When we call you to talk to you about how So-And-So is starting drama or how Such-And-Such broke up today, we expect you to know the full background of these situations based on our social media accounts. We constantly post status updates, Snapchat stories, and Instagram pictures with all of our new friends, so make sure you pay attention. Social media is one of our favorite forms of communication as a generation and we like to keep you updated about our lives. We want you to see that we are doing well and surviving our daily struggle of “adulting”, so we make sure to post all of our favorite moments. Our posts might give you FOMO or make you nostalgic about your own “good ole college days”, but this is another way for us to stay connected.
Not only for us, but for you too. The holidays are a time for college students to return home and finally be reunited with their family again. Plus, it takes us away from campus right after the peak of our stress during #FinalsSeason, so we are grateful to have the chance to travel home and unwind for a couple weeks. We look forward to these breaks because we can fill you in on our new routines and adventures while also getting a taste of home again before we have to head back to school. So call us and plan travel arrangements or activities to do together over the break, we truly are looking forward to every minute of it, even having a curfew again and being responsible for chores.
Sometimes, we are not always good at staying on top of the whole communication thing. We may forget to tell you something, miss a call, or forget to facetime you for a couple weeks, but we really do like being checked on. We like having you ask about what we have been up to and what’s new. This also gives us a chance to take a break from the chaos and learn about what’s new at home and with the family. Hearing news from home is always a great way for us to feel included and closer to the action. Being out of state and not being able to be home for spontaneous events can be tough, but it is rewarding to receive pictures or a phone call or little messages from everyone so that we do not experience FOMO.
Even though this generation has a reputation of desiring everything to be handed to them, I promise we are working very hard in college to secure our futures… well, most of us. Being able to take courses about topics we are actually interested in and can apply to our careers and to the real world is extremely rewarding, so we are working hard to prepare ourselves for the paths we decide to take. We might even ask you for networking connections, internship opportunities, or potential career fields, because we want your advice and approval on our desired careers and future. It is fun to be able to tell you about what we are studying and what we want to do with our lives. College is hard and we are working to earn degrees that will be beneficial to us for the rest of our lives. Despite the stigmas around millennials, most of us truly do want to pursue successful careers and make it big for ourselves. We want to make you proud and we are working hard to do so.
SHOCKING, right?! Our new found freedom and intellectual capacity can make us argumentative and intent on proving our point, but we are not always right. We don’t know everything and we still need guidance. It can just be hard to admit we are wrong. But have patience with us and keep us on our toes. We like having conversations with you where we can share our perspectives and ideas and also understand your opinions on the matter. It helps us grow as individuals and form well-informed opinions. Even though the tuition cost is high enough, they don’t teach us EVERYTHING in college and we still look up to you as our role models in that aspect.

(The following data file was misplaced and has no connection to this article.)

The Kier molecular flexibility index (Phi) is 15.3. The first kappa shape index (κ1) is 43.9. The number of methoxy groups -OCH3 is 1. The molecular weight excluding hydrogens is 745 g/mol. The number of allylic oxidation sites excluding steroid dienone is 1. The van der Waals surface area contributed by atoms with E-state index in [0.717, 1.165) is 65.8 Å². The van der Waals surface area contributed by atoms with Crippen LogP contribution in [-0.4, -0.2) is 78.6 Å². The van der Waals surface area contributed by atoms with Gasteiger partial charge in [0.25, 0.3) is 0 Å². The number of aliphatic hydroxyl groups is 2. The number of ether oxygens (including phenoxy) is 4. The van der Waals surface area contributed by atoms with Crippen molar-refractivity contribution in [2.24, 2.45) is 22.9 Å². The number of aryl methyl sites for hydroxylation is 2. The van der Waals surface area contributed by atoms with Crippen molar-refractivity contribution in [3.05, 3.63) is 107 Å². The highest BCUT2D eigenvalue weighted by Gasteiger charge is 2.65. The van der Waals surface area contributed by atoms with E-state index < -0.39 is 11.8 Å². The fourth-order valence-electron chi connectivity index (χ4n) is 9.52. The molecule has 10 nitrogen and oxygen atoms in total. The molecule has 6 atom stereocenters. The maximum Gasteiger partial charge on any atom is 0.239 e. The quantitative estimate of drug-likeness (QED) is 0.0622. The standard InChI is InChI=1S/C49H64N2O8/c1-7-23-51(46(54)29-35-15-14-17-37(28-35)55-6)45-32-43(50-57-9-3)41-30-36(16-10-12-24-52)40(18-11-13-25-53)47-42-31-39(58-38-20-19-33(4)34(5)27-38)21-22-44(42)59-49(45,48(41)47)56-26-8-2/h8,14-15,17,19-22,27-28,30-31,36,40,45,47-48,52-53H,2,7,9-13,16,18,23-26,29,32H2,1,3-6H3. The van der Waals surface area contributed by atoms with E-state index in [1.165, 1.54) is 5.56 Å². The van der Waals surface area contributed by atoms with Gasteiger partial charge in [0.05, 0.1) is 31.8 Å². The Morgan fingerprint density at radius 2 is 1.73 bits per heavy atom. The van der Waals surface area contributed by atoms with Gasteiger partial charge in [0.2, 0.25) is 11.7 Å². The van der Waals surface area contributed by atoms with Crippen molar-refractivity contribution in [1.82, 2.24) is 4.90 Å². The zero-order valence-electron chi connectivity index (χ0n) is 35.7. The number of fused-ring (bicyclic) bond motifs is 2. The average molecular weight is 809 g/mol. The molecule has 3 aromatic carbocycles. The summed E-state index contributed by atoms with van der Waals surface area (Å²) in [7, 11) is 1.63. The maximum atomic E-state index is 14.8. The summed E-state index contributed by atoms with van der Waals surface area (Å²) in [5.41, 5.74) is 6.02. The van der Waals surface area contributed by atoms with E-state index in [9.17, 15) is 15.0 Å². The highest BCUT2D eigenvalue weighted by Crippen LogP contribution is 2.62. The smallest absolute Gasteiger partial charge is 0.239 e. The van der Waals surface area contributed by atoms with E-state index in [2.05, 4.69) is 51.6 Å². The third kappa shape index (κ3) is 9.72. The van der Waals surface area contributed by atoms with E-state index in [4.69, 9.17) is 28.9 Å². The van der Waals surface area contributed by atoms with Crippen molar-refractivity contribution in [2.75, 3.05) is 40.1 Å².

We have learned from the very best and do take your lessons to heart. Even though we are exploring new places, we are not running wild and doing things that would disappoint you. You raised us well. And it is our time to shine and prove to you that we are able to handle it. We are proud to take all of your lessons and incorporate them into our own adult lives.
Coping with the college separations is difficult for all of us. With that being said, we know it is not easy for your nest to get a little emptier once we move into the real world and onto our adult lives, so we want to try and make it easier on you, too. We still need you and want you to be a part of our lives. We are excited for our futures and want to make you proud. We love you so much and are so thankful for the sacrifices you have made in order for us to be here, even if we don’t always tell you that.
College can be full of unexpected surprises but coping with the changes is entirely possible with the help of patience, understanding, and communication. While our communication strategies might not be ideal, we want to stay connected and close through the distance and learn how to navigate adulthood. And don’t worry, we are working on improving our communication habits. I mean, after all, isn’t that why Communication is such a popular major?! It will be okay and I promise—we will make you proud.
Let’s get the conversation started.
We’re all ears. And in Robert’s case, beard.